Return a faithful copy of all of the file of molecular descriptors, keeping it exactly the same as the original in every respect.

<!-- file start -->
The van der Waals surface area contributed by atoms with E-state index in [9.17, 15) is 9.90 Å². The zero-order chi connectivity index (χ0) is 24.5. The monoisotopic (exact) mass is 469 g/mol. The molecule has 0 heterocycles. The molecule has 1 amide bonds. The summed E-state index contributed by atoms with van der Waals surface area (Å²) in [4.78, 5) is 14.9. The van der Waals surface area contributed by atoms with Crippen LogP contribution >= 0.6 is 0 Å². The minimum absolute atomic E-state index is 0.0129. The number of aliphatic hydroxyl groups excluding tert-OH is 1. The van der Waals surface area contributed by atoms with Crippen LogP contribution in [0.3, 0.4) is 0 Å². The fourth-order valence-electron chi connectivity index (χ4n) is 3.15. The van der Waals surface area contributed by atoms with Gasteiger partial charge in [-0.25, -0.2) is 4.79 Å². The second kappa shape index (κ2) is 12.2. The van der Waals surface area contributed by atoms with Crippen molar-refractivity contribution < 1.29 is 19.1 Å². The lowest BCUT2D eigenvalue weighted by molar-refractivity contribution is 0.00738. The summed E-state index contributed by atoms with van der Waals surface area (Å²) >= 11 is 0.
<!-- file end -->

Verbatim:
The van der Waals surface area contributed by atoms with E-state index in [9.17, 15) is 9.90 Å². The zero-order chi connectivity index (χ0) is 24.5. The monoisotopic (exact) mass is 469 g/mol. The molecule has 0 heterocycles. The molecule has 1 amide bonds. The summed E-state index contributed by atoms with van der Waals surface area (Å²) in [4.78, 5) is 14.9. The van der Waals surface area contributed by atoms with Crippen LogP contribution >= 0.6 is 0 Å². The minimum absolute atomic E-state index is 0.0129. The number of aliphatic hydroxyl groups excluding tert-OH is 1. The van der Waals surface area contributed by atoms with Crippen LogP contribution in [0.3, 0.4) is 0 Å². The fourth-order valence-electron chi connectivity index (χ4n) is 3.15. The van der Waals surface area contributed by atoms with Gasteiger partial charge in [-0.25, -0.2) is 4.79 Å². The second kappa shape index (κ2) is 12.2. The van der Waals surface area contributed by atoms with Crippen molar-refractivity contribution < 1.29 is 19.1 Å². The lowest BCUT2D eigenvalue weighted by molar-refractivity contribution is 0.00738. The summed E-state index contributed by atoms with van der Waals surface area (Å²) >= 11 is 0.